That’s my prerogative

I came across the Princes in the Tower on my way to a rendezvous with prerogative. While proofing a story, I came across the word “prerogative, “which had been spelled “perogative”

I came across the Princes in the Tower on my way to a rendezvous with prerogative. While proofing a story, I came across the word “prerogative, “which had been spelled “perogative”.

Based on previous encounters with this oddly spelled word, I knew I had to check to ensure it did indeed have that funny silent “R” at the beginning. So, I turned to my trusty, thick, hardcover Canadian Oxford Dictionary, which sits like a language sentry on a side table in my office, a quick step-and-a-half from my desk. The option to remain seated and use my fingers to visit any number of dictionary websites was there. It’s always there.

However, rising from my chair, taking that step-and-a-half and picking up the hefty Oxford is very comforting.

Turning the firm cover and running my finger down the side until finding the letter I need, and feeling the weight of the pages bypassed crash down with a thud is reassuring, a habit that remains even as books continue to be endangered in this Internet/iPod/iPad/bit torrent/ebook world.

On this day, I was on my way to “prerogative” when I flipped those familiar pages and they flopped with that familiar thud — and I came eye-to-text with the Princes in the Tower.

I had flipped just past my destination and the five words — Princes in the Tower — jumped out at me.

I read the definition and was intrigued enough to find out more about this fascinating case that may or may not have been a Royal Family-inspired double child murder in 1483. In a nutshell: Princes Edward and Richard may have been slain in the Tower of London by their uncle, Richard III, who wanted them dead to ensure he held onto the throne.

The point here is I would never have come across this intriguing story had I remained seated and simply clicked on a dictionary website.

As the world changes at a dizzying pace, all staid old Oxford can do is take note — and it has with the addition of words that, a decade ago, were gibberish. Oxford has added “retweet,” “sexting,” “jeggings” and “woot,” among others, as the English language continues to evolve (or regress, as some would lament).

Whether words can be considered words is left to the folks at Oxford and Merriam-Webster. A decade or so ago, I began compiling a notebook with words for which I wanted to know the origin. I also began a collection of words that are not words, yet should be, in my humble opinion. If the 26 letters of our alphabet can be rearranged by someone to make a word deemed acceptable by someone else, why can’t I declare a word official, regardless of whether Oxford or Webster agree?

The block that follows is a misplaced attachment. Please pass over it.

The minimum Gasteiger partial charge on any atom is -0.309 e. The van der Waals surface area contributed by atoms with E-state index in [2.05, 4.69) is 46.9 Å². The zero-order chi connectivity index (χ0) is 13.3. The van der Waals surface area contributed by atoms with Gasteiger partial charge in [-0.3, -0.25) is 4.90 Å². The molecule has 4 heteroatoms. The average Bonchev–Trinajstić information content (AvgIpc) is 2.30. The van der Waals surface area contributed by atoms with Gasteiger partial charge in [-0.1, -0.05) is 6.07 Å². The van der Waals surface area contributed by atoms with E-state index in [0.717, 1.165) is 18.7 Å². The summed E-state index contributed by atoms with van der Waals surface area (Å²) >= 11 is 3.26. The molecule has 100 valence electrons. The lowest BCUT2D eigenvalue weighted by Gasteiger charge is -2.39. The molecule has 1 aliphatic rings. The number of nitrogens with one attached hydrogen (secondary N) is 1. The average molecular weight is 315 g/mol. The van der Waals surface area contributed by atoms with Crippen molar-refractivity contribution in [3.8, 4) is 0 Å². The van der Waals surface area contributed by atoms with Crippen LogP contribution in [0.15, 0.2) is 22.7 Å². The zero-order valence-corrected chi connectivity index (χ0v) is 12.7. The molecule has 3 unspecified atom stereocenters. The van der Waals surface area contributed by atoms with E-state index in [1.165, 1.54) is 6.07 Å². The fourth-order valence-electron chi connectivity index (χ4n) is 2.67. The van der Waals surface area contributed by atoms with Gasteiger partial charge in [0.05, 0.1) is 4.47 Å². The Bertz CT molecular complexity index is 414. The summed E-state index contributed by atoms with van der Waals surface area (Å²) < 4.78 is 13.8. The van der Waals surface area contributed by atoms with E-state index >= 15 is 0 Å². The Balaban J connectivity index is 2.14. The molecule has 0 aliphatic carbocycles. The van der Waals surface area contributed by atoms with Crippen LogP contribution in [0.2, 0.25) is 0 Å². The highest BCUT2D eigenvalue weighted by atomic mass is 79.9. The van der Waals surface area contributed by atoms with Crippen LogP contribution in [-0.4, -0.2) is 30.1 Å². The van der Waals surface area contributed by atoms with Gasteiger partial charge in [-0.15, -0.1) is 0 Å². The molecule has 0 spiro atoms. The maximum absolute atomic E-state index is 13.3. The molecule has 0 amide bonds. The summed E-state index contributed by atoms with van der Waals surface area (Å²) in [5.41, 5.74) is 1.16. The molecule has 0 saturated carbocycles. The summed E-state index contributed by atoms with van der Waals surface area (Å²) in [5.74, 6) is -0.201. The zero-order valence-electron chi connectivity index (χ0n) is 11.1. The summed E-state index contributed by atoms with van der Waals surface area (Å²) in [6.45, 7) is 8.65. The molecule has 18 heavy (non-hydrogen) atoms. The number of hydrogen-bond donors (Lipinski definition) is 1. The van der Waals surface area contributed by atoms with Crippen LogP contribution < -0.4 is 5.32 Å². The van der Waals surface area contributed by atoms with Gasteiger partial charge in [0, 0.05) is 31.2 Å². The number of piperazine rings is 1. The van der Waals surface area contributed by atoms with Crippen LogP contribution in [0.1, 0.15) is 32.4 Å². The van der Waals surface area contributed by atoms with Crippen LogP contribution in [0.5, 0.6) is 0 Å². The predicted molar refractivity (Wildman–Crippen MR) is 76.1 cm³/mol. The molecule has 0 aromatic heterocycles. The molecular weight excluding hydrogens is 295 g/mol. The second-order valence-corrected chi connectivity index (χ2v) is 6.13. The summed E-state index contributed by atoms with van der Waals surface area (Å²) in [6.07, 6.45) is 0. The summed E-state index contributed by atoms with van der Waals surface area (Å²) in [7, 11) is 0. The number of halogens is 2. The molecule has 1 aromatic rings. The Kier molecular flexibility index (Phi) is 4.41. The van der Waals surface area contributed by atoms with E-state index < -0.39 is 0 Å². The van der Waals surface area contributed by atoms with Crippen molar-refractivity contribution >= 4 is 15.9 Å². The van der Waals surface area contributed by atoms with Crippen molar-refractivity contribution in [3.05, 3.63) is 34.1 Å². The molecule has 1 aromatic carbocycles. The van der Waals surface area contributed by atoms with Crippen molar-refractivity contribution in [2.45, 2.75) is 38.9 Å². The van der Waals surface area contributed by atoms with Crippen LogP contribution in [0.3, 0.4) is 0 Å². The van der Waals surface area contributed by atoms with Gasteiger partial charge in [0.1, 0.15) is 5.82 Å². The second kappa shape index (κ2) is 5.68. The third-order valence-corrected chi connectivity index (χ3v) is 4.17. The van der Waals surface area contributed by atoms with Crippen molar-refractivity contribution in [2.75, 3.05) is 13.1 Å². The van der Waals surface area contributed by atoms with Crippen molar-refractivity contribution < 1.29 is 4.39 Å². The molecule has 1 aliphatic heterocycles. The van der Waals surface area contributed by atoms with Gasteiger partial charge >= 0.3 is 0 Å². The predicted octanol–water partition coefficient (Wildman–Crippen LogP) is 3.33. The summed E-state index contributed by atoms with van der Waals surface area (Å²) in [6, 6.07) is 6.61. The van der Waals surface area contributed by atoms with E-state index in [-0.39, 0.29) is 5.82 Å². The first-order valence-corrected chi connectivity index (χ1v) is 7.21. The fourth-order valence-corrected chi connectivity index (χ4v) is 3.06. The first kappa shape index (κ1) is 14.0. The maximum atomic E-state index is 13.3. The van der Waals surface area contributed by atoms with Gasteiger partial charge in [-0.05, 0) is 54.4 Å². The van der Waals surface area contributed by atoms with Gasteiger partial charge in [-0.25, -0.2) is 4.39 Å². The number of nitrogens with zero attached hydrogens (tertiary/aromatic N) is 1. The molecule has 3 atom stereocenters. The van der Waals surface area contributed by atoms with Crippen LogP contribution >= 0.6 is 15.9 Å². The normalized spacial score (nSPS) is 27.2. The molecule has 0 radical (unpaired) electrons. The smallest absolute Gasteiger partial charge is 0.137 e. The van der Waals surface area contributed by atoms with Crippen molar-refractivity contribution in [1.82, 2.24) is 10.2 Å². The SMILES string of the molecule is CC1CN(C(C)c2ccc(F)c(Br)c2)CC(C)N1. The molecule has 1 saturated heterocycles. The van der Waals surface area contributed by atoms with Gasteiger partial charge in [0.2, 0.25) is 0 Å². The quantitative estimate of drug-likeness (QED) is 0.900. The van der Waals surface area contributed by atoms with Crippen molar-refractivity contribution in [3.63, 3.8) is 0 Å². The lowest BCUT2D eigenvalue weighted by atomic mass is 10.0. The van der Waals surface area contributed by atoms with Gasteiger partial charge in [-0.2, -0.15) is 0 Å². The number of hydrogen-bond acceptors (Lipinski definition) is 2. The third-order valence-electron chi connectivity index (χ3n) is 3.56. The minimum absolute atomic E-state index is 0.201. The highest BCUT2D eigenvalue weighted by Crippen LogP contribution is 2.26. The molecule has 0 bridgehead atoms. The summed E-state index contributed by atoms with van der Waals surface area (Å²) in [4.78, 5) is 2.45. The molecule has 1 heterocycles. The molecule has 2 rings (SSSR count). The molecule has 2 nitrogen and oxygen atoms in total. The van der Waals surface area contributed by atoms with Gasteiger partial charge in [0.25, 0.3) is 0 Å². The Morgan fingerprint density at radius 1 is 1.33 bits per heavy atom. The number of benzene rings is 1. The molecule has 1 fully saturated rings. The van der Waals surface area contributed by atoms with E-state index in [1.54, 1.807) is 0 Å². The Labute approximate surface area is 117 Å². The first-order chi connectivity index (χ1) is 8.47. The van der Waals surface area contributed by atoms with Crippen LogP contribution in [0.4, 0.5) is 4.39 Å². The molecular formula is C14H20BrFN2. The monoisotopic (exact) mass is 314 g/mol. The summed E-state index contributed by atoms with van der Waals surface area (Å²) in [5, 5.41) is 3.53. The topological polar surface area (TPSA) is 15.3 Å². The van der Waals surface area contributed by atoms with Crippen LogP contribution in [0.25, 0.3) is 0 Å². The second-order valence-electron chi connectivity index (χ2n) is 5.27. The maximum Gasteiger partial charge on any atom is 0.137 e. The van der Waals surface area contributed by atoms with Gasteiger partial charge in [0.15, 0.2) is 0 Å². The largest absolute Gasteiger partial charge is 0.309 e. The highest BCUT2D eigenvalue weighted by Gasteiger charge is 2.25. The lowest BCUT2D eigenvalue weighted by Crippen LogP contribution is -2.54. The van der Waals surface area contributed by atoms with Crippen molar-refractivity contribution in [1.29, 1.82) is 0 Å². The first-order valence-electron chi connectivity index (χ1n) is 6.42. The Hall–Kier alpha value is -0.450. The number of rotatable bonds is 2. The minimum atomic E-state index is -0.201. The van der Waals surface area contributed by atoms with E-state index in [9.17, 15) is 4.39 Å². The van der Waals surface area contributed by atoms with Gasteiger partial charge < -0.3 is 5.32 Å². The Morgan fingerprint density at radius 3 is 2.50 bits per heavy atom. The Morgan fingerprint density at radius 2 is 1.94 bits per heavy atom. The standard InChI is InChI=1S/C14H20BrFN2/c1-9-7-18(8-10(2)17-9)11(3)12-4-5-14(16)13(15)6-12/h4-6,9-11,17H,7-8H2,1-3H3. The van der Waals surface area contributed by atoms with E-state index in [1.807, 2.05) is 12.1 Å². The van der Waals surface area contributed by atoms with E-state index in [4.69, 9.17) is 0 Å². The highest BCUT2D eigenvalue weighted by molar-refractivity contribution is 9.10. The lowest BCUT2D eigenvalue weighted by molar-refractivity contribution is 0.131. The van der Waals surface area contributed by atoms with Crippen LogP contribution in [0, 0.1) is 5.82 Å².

So was born “dilemmascent,” a word I felt perfectly described a person prone to misfortune. I liked it so much I used it once, in an editorial, with nary a grammarian raising an objection.

As my dear old dad would say, with conviction: “Irregardless, it’s your perogative and I know what the hell you’re trying to say.”

-Chris Foulds is the editor of Kamloops This Week.

 

Get local stories you won't find anywhere else right to your inbox.
Sign up here

Just Posted

Salmon Arm firefighters sound sirens in support of hospital staff

Fire chief hopes to have more emergency responders involved in upcoming parade

Salmon Arm opens respiratory clinic in response to COVID-19

Clinic will not be a walk-in centre, residents must call family doctor or nurse practioner first

Salmon Arm’s paving, pothole patching programs to begin in May

Long hard winter takes toll on roads, street cleaning underway

Last-minute hiring means Salmon Arm’s emergency shelter can remain open

Salvation Army’s Lighthouse shelter to stay open beyond normal closing date of April 1

UPDATE: 6.5-magnitude earthquake in Idaho shakes B.C. Interior

An earthquake was reportedly felt just before 5 p.m. throughout the Okanagan

First Nations, remote communities need special attention in pandemic, Freeland says

Health-care workers, seniors, Indigenous Peoples some of people most at risk, health officials say

Ebus suspends services in Alberta and B.C. in response to COVID-19

Bus company asking residents to stay safe at home

Gleaners give surplus produce, North Okanagan gratefully fed

Trailer full of goods scooped by community amid COVID-19

Call before you dig into spring projects during isolation: BC 1 Call

BC 1 Call gives free checks for utilities in the area of a desired outdoor project

B.C.’s intersection speed cameras putting more tickets in the mail

One Nanaimo location delayed after speed limit reduced

Friends of Dorothy’s drag queens deliver food in support of Kelowna’s first responders

The lounge is donating $5 from every order to first responders

Update: Coquihalla re-opens, after incident requiring a medevac

DriveBC warns of continued congestion and delays

B.C. records five new COVID-19 deaths, ‘zero chance’ life will return to normal in April

Province continue to have a recovery rate of about 50 per cent

LETTER: Flights from infected countries should be banned

There is no excuse to allow those from infected countries to keep coming to B.C.

Most Read